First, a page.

As I mull everything over now, though, I’ll present just a couple. These two ideas, I hope, should suffice.
So to begin with a lesson I’ve learned on this journey, which is less about art and more about being human: I am small. This is not a commentary on my physical stature, but more on my existence and each of our lives. We are unfathomably small.
It’s hard for me to grapple with this truth, because since conception we’ve been taught and treated otherwise. The idea of our singular importance persists by way of talent shows, academic ceremonies, sporting and artistic competitions, promotions, and so on. And it’s not my wish to attack the way our societies reward this measure of our own greatness. If anything, with the Olympics as a perfect example, a single person’s achievements help to heal and unite an entire nation. Read the rest of this entry »
There has been much talk lately of what it means to be a “modern woman.”
I am told that I am a millennial, that I am part of a generation, a movement much larger than myself. This may be true for the purposes of the census but on a day-to-day level I am not overly-conscious of myself as a particular type of woman who is part of a particular type of generation. I owe that to my parents, who built a life for my sister and myself that meant that we could decide who we wanted to be, that we could fulfill most of our dreams if we had the ambition.
So this blog post is not about what it means to be a millennial woman because:
1.) I’m less concerned with “having it all” by myself as I am with everyone getting the very least that they deserve (give me a society with truly equal rights for all, then we’ll talk.)
2.) I’m 19-years-old and I cannot speak on behalf of an entire people.
I have refused to do this since third grade when, while becoming friends with the most popular girl in school, I was designated as the emissary to tell some poor girl who had done nothing that “no one” liked her; I’ve strayed away from the crowd mentality ever since.
What this post is about is mentorship.
This has been a pivotal argument in the “modern woman” debate: who does the next generation of women look up to and why? The landscape seems bleak. Those astute enough not to follow the Kardashian life plan seem equally as disinterested in becoming the high-flying corporate woman on the other end of the spectrum. So the millennial generation, my generation, has decided they can go it alone. Read the rest of this entry »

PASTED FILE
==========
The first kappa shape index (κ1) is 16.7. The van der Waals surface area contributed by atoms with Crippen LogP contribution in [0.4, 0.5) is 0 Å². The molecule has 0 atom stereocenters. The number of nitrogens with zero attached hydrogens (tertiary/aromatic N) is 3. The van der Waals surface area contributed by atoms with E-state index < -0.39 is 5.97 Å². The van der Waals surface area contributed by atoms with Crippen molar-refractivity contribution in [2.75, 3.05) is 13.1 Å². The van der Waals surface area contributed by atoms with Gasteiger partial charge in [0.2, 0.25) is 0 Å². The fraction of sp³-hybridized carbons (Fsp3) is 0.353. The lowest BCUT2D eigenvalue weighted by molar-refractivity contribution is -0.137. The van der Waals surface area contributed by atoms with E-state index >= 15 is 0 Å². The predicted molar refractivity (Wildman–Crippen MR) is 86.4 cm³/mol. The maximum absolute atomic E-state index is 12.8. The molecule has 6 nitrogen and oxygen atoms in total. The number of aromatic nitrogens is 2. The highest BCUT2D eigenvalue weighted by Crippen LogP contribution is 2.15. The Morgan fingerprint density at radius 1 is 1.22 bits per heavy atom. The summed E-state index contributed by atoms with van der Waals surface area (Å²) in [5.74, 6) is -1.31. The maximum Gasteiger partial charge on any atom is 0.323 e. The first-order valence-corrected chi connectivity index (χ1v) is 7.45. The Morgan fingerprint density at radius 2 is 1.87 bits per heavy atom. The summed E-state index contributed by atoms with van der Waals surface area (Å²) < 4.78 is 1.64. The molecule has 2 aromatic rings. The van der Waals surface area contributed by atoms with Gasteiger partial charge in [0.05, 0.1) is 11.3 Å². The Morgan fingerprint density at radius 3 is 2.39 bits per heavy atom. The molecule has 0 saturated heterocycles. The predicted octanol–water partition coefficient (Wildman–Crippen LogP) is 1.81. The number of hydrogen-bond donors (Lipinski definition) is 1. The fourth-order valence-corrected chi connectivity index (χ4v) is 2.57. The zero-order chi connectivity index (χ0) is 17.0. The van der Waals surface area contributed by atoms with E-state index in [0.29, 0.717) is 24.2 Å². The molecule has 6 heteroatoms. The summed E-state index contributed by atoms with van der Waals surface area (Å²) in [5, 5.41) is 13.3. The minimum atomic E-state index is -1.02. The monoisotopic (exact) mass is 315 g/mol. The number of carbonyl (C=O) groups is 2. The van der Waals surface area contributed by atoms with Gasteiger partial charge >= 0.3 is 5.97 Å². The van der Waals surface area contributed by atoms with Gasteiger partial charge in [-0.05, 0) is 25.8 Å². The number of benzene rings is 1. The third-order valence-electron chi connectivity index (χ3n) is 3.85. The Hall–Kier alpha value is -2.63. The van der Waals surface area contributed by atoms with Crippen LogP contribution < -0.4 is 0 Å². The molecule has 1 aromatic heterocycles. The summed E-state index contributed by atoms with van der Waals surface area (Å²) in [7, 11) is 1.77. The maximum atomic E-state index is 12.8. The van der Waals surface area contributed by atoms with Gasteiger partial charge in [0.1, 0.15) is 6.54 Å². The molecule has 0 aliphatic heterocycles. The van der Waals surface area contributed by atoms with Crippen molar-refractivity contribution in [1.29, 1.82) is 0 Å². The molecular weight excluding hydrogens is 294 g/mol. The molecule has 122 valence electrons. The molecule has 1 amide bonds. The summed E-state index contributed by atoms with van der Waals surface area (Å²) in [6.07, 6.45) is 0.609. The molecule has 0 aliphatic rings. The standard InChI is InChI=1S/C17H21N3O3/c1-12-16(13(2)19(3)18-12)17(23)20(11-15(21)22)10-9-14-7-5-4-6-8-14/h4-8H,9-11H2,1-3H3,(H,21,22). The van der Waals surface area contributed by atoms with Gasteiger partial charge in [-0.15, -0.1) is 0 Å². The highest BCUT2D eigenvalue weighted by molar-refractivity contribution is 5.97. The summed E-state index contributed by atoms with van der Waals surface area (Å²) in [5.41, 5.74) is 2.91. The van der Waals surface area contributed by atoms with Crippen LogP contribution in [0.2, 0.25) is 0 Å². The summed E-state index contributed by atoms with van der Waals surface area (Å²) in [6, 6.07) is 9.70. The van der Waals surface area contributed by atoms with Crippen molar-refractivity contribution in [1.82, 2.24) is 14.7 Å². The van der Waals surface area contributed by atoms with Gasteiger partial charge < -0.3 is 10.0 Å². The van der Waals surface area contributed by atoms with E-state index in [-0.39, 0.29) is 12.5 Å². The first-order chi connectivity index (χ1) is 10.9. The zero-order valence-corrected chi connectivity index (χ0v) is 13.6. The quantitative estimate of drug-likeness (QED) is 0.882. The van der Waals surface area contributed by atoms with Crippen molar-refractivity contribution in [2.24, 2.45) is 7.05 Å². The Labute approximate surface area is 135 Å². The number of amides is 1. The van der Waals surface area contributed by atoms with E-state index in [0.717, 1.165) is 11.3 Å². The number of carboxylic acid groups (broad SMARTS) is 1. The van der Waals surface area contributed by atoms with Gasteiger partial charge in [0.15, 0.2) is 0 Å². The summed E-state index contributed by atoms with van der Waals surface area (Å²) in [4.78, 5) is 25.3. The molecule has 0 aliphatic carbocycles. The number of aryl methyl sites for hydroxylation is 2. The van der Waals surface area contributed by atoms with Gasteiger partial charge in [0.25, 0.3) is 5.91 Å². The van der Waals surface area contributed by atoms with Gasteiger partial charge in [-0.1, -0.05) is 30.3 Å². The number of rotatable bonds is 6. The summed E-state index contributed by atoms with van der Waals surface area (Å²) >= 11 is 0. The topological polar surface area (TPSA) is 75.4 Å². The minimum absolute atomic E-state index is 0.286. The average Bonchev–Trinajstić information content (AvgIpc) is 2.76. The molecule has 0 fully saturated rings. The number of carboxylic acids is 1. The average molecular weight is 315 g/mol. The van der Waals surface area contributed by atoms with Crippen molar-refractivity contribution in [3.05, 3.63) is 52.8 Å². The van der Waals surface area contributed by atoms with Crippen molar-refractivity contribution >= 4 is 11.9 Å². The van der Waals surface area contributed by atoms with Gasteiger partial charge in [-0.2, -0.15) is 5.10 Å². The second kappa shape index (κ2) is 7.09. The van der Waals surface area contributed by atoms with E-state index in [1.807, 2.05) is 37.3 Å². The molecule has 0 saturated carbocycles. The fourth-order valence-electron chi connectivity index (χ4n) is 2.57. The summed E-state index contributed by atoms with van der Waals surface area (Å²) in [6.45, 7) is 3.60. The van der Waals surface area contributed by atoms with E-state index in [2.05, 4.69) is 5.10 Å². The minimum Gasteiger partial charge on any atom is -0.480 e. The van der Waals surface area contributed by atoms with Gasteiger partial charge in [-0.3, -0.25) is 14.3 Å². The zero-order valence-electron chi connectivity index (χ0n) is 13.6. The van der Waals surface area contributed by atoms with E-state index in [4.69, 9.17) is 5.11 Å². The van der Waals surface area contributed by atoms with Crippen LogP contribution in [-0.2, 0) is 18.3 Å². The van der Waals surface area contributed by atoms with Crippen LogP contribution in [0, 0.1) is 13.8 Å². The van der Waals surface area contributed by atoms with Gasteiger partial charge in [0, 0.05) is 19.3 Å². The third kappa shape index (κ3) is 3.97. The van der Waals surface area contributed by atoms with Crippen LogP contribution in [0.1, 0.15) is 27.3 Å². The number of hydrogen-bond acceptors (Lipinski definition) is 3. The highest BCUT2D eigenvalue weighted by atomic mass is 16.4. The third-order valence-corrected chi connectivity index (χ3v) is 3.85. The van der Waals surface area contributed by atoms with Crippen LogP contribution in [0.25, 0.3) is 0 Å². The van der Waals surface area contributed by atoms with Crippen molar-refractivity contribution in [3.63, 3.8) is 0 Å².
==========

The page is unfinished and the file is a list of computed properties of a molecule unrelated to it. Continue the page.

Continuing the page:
It’s rare, if not completely unheard of, to hear a recent college graduate speak about the social responsibility that compels him to reach the community at-large as well as the individual spirit.
And quite possibly, it’s even more unique to hear this from a young poet, one who holds a bachelor’s degree in economics from the Wharton School of Business coupled with a bachelor’s degree in Urban Studies from the College of Arts and Sciences at the University of Pennsylvania.
And so, I introduce you to a good friend of mine, Cortney Charleston, a man who embodies a beautiful truth: philanthropic and volunteer work should not be solely reserved for more glamorous and older generations.
I asked Cortney to detail his personal artistic journey that brought him to this understanding, and how his two years of service spent hosting poetry workshops at the Philadelphia Industrial Correctional Center (PICC) have affected him and can indirectly, I hope, change our own personal beliefs about service.
Victoria: From looking at your educational background, it’s interesting that during your college career you became a poet. Could you explain that journey and how you came to pursue poetry?
Cortney: I suppose having a business degree and an interest in poetry would surprise most people (not to mention the fact I did not take an English course during my entire tenure at Penn), but for me, it was a very natural progression.
During my Freshman Year, I was going through a tumultuous time. I was struggling to find my niche on campus, I was lonely, romantically frustrated, and my family life began to deteriorate. My grades dipped and my extracurricular involvements were not giving me the escape I needed. I needed a way to work through my trials.
Poetry was not initially a consideration. I happened upon it by chance. A friend of mine was visiting Penn in the spring semester, trying to decide between coming there or going to Stanford. I decided to show him around and take him to [see a spoken word performance on campus by] the Excelano Project. I had not seen the group at that time; I had only heard rumblings around campus. Quite frankly, I walked in there and was blown away. It was at that moment I thought poetry might be the outlet I needed. Read the rest of this entry »
Anne-Marie Slaughter’s “Why Women Still Can’t Have It All” in the current edition of The Atlantic got me thinking.
I do believe a woman can have it all. Life is all about choices—this is just as true for men as it is for women.
I have a theatre degree and had seen women with their children playing hide and seek in rows of seating or with their Barbies in the aisles during rehearsals, one eye on their napping baby and the other on the actors they were directing and made a different choice for myself.
I so admired these mothers, but wanted something different and opted to try to impact theatres by being an attendee and board member and make my living advancing the arts in other ways.
I got lucky in working for Americans for the Arts, and its predecessor organization. I love this work. It is hard and important. That said, I was honestly relieved when my husband came home miserable from a job he hated and we agreed it would be best for him to stay home for a while. I wanted him to be happy and thought it would be great for him to be available to take my daughter to doctor visits and soccer practices.